The Jute Packaging Materials Act (JPMA)-1987, a Central legislation, provides for 100 per cent mandatory reservation for jute bags for packaging of sugar and food grain. Since both sugar and foodgrains are under the reserved sector, the Union law ministry has expressed reservations over import of gunny bags from Nepal and Bangladesh under the garb of legal and technical difficulties. It should be recalled that the very GOI had allowed such imports earlier, probably for use by industries other than food grains and sugar packers. If the Jute Mills Association (IJMA) spokesman is to be believed only one million tonnes (mt) of jute sacks are needed to pack food grains and 0.2 mt for packing sugar. This can be met comfortably by the Indian jute industry which has the capacity to churn out 1.5 mt of sacks and sacking capacity is almost 0.55 mt higher than peak government demand. One wonders whether these calculations are really realistic considering the bumper production of food grains this year with the possibility of a substantial portion of the surplus production forced to be stored under the CAP mode using gunny sacks as primary packing material. 

Bangladesh, considered an "all weather" friendly neighbor to India, produces around 0.5 mt of gunny bags each year as against India's 1.1 mt. Bangladesh's raw jute production is around five million bales (1 bale is 180 kg) in comparison to India's 11 million bales. What is notable is that Bangladesh is a more prominent player than India when it comes to international trading in jute products. There is an allegation that this country mostly thrives on discounts that are covered up by huge government subsidy, enabling the jute industry there to export over 60 per cent of its products while Indian export is hardly 10-12 per cent. Interestingly the jute bag order exempts packing below 25 kg and above 100 kg from its purview! Major industrial sugar users like giant beverage manufacturers still refuse to use Indian gunny bags as they contend that sugar packed in these bags is unsuitable for their manufacturing process!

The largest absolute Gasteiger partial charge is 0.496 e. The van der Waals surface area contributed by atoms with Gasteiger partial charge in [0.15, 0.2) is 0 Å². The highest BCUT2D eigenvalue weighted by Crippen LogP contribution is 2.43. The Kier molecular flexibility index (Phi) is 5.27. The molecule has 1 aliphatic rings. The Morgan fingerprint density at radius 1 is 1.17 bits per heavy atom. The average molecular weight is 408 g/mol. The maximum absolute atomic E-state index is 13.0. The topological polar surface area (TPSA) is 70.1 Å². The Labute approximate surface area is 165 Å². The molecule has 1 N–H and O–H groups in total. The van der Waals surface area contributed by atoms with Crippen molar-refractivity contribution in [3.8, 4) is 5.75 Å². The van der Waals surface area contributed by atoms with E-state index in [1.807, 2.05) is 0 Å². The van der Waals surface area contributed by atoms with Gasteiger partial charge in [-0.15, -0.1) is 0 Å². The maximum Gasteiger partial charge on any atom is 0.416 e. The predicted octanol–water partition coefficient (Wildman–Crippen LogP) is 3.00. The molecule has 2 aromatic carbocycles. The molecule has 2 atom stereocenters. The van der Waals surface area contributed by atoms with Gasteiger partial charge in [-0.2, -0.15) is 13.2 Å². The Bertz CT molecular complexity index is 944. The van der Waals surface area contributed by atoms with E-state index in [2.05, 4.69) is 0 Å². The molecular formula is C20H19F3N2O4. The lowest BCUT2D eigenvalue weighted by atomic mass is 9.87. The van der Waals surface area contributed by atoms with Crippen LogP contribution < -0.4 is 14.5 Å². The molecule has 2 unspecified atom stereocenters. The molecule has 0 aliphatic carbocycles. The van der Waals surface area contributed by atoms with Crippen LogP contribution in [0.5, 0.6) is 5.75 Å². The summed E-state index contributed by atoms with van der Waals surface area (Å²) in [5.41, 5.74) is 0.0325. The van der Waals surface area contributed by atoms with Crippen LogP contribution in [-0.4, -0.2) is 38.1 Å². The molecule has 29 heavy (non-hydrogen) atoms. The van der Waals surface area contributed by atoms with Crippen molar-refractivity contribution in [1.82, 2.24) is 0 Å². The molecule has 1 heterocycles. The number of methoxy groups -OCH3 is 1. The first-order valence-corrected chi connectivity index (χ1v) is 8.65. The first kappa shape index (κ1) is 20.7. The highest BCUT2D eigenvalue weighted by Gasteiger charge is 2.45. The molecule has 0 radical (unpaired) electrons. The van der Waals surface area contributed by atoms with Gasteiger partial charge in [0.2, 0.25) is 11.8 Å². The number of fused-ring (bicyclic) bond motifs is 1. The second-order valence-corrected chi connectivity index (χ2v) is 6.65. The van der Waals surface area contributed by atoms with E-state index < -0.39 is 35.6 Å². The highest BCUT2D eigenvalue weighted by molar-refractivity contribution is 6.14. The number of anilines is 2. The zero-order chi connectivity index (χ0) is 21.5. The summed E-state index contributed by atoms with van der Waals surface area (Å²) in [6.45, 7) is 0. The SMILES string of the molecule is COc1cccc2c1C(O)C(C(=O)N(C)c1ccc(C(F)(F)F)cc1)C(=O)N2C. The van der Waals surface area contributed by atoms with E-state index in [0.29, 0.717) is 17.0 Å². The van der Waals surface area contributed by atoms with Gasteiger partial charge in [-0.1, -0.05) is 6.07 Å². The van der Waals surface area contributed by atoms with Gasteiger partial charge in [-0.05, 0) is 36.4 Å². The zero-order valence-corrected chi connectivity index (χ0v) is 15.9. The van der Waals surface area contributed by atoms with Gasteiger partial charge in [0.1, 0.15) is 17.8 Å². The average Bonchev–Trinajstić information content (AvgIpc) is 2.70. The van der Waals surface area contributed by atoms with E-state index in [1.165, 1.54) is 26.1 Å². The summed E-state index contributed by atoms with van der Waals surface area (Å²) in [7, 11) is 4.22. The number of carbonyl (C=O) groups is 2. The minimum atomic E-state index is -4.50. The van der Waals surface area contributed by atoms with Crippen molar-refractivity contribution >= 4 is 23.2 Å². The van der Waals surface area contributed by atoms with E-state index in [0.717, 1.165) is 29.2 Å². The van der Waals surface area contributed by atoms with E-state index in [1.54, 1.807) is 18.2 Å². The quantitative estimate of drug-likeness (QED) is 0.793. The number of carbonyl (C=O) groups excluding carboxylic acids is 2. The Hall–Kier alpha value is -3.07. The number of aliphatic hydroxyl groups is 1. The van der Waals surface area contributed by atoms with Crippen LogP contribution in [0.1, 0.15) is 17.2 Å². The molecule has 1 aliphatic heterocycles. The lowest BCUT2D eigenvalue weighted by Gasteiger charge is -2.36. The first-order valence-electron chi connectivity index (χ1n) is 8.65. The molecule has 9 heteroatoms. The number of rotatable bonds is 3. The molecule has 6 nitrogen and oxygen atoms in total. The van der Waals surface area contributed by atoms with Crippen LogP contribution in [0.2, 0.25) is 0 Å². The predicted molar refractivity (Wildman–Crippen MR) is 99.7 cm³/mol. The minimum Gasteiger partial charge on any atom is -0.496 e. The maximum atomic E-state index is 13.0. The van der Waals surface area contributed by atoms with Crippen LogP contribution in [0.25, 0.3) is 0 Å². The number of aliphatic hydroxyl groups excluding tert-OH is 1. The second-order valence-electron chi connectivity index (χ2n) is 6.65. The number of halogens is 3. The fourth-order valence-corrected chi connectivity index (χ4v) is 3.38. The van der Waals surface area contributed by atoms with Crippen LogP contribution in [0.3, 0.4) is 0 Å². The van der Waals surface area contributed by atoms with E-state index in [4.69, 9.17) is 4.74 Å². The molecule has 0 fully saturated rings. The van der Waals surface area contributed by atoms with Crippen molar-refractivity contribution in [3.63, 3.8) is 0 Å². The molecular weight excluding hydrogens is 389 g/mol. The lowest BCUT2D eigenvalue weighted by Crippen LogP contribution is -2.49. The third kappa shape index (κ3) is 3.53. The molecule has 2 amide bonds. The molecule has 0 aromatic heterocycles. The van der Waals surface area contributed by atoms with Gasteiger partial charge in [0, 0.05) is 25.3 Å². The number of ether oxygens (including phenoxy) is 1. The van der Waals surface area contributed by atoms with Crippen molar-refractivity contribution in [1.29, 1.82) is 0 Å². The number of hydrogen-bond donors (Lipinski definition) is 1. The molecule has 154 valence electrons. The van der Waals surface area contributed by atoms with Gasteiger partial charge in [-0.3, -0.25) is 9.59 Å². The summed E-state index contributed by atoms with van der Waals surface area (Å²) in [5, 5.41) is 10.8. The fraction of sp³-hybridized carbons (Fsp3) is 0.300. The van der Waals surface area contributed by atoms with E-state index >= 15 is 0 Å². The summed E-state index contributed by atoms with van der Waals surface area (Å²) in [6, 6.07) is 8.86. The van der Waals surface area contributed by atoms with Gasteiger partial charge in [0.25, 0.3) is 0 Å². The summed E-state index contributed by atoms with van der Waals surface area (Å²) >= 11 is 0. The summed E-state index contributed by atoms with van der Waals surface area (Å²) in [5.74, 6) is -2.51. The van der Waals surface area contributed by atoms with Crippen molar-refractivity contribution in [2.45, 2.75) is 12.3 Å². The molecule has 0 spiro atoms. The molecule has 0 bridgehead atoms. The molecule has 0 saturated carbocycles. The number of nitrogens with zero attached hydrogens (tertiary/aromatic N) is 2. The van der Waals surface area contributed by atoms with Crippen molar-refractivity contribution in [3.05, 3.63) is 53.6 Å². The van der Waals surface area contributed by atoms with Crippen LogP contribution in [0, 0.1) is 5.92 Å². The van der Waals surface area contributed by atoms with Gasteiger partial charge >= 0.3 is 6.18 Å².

It is time that the closed Indian mindset in controlling "every thing and every body" through the brutal power at the disposal of the government is changed in favor of a free regime as under the WTO regime and allow free trade for attaining its own equilibrium through market forces. If Bangladesh is using unfair means for dumping its jute bags in the Indian market there are always policy and legal options to check them. Jute is a precious natural resource which is likely to be pole-vaulted into prominence in the near future because of its multifaceted advantages. It is 100% biodegradable, cheapest fiber available, high tensile strength, low extensibility, better breathability, low thermal conductivity, good aquastic insulating property etc. Of course its poor drapability, poor crease resistance, britleness, fiber shredding tendency and gradual yellowing may make it unsuitable for some applications. Even if a fraction of the investment going on cotton fiber development in India, were to be made for improving jute fiber, the results would have been phenomenal by now! Scientific neglect of this sector has ensured that it remains an archival piece on the modern industrial landscape in the country.